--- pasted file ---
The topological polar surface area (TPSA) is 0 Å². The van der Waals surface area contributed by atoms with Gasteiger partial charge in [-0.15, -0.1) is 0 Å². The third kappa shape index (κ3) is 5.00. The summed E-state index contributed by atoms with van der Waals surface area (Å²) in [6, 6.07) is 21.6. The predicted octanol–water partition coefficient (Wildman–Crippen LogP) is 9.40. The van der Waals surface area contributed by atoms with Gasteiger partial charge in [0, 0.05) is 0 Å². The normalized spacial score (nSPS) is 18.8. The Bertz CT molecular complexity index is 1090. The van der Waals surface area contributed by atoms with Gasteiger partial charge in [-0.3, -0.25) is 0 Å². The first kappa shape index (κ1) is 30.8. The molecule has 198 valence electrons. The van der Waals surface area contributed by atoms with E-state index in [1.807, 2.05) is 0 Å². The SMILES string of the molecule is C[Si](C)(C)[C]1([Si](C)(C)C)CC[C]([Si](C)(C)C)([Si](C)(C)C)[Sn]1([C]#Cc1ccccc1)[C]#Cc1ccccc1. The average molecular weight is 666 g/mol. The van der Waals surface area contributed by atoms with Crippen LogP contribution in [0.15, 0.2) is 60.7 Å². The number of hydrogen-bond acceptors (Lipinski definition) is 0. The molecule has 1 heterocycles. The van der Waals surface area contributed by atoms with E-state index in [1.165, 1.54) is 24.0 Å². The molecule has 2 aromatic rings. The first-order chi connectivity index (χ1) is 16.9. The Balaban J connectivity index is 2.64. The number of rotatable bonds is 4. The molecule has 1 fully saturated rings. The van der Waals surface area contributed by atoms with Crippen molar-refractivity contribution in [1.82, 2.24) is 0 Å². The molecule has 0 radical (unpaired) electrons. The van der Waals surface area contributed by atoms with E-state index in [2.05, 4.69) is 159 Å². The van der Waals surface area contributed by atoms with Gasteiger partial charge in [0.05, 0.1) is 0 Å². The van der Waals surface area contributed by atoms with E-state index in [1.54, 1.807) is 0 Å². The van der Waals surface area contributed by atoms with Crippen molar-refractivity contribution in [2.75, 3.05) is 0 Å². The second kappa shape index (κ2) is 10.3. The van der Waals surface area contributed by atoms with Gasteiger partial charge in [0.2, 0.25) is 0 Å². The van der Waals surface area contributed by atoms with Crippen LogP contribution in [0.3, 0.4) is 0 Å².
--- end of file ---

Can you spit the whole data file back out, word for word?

The topological polar surface area (TPSA) is 0 Å². The van der Waals surface area contributed by atoms with Gasteiger partial charge in [-0.15, -0.1) is 0 Å². The third kappa shape index (κ3) is 5.00. The summed E-state index contributed by atoms with van der Waals surface area (Å²) in [6, 6.07) is 21.6. The predicted octanol–water partition coefficient (Wildman–Crippen LogP) is 9.40. The van der Waals surface area contributed by atoms with Gasteiger partial charge in [0, 0.05) is 0 Å². The normalized spacial score (nSPS) is 18.8. The Bertz CT molecular complexity index is 1090. The van der Waals surface area contributed by atoms with Gasteiger partial charge in [-0.3, -0.25) is 0 Å². The first kappa shape index (κ1) is 30.8. The molecule has 198 valence electrons. The van der Waals surface area contributed by atoms with E-state index in [1.807, 2.05) is 0 Å². The SMILES string of the molecule is C[Si](C)(C)[C]1([Si](C)(C)C)CC[C]([Si](C)(C)C)([Si](C)(C)C)[Sn]1([C]#Cc1ccccc1)[C]#Cc1ccccc1. The average molecular weight is 666 g/mol. The van der Waals surface area contributed by atoms with Crippen LogP contribution in [0.15, 0.2) is 60.7 Å². The number of hydrogen-bond acceptors (Lipinski definition) is 0. The molecule has 1 heterocycles. The van der Waals surface area contributed by atoms with E-state index in [1.165, 1.54) is 24.0 Å². The molecule has 2 aromatic rings. The first-order chi connectivity index (χ1) is 16.9. The Balaban J connectivity index is 2.64. The number of rotatable bonds is 4. The molecule has 1 fully saturated rings. The van der Waals surface area contributed by atoms with Crippen molar-refractivity contribution in [1.82, 2.24) is 0 Å². The molecule has 0 radical (unpaired) electrons. The van der Waals surface area contributed by atoms with E-state index in [2.05, 4.69) is 159 Å². The van der Waals surface area contributed by atoms with Gasteiger partial charge in [0.05, 0.1) is 0 Å². The van der Waals surface area contributed by atoms with E-state index in [1.54, 1.807) is 0 Å². The van der Waals surface area contributed by atoms with Crippen molar-refractivity contribution in [2.75, 3.05) is 0 Å². The second kappa shape index (κ2) is 10.3. The van der Waals surface area contributed by atoms with Gasteiger partial charge in [0.2, 0.25) is 0 Å². The van der Waals surface area contributed by atoms with Crippen LogP contribution in [0.3, 0.4) is 0 Å².